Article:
In this morning's Washington Post, some military folks wrote an editorial about gays in the military - and how they should not be allowed (see http://www.washingtonpost.com/wp-dyn/content/article/2009/04/14/AR2009041402704.html). What is most interesting for me is not so much what these writers adhere to (and the amazing loopholes in their thinking - it's not as if you can tell who's gay by his/her skin color, and it is not uncommon for people to come to grips with their sexual orientation at about the same time they would be in the military); what is most interesting are the comments made by readers. They are a clear example of the desperate need for the art of dialog. I have written before that love and logic will be the means through which our world will come together; both of these are necessary. Unfortunately, we too often start with logic; I think we need to start more with love, and then engage in dialog. (Perhaps one of the internal dialogs could also be that we actually support no gays in the military as a starting point to getting everyone out?)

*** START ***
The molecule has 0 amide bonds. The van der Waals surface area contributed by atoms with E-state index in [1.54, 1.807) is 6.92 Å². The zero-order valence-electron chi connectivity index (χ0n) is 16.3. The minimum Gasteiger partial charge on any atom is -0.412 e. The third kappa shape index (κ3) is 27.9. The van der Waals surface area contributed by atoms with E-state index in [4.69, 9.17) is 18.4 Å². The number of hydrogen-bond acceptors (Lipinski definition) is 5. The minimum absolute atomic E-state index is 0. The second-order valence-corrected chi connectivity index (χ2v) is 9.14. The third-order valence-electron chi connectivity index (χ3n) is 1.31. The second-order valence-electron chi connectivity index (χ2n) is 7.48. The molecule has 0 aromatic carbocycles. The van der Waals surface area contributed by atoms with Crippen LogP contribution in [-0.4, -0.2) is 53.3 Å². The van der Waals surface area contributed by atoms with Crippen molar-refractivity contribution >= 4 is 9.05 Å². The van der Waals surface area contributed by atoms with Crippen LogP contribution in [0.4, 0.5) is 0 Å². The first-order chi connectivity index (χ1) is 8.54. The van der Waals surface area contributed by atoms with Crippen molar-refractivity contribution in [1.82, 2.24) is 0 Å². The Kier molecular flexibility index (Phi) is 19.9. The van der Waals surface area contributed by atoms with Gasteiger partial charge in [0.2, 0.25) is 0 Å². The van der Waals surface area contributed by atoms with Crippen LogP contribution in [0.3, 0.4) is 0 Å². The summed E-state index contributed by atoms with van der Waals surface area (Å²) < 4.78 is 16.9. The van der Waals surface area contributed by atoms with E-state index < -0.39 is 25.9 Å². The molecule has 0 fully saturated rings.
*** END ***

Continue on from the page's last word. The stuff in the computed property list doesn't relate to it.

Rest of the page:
I also think learning, practicing and engaging in dialog that is led by love is something that those of us who are truly passionate about non-violence and doing what we can to remove the occasions for future violence should start to embrace. Anywhere we turn in the world, it seems that there is an edge of violence in the air, and we can expect more as people become more fearful, and more vulnerable. I know that for many, glbt issues are not at the forefront of people's minds but, as with HIV-prevention, I think that how we can engage in these issues can be good opportunities for practicing how to deal with some of the more difficult issues. The issues are becoming more prominent in the media (two examples: http://www.advocate.com/news_detail_ektid78359.asp, and http://www.washingtonpost.com/wp-dyn/content/article/2009/04/14/AR2009041403455.html), so we may as well get involved.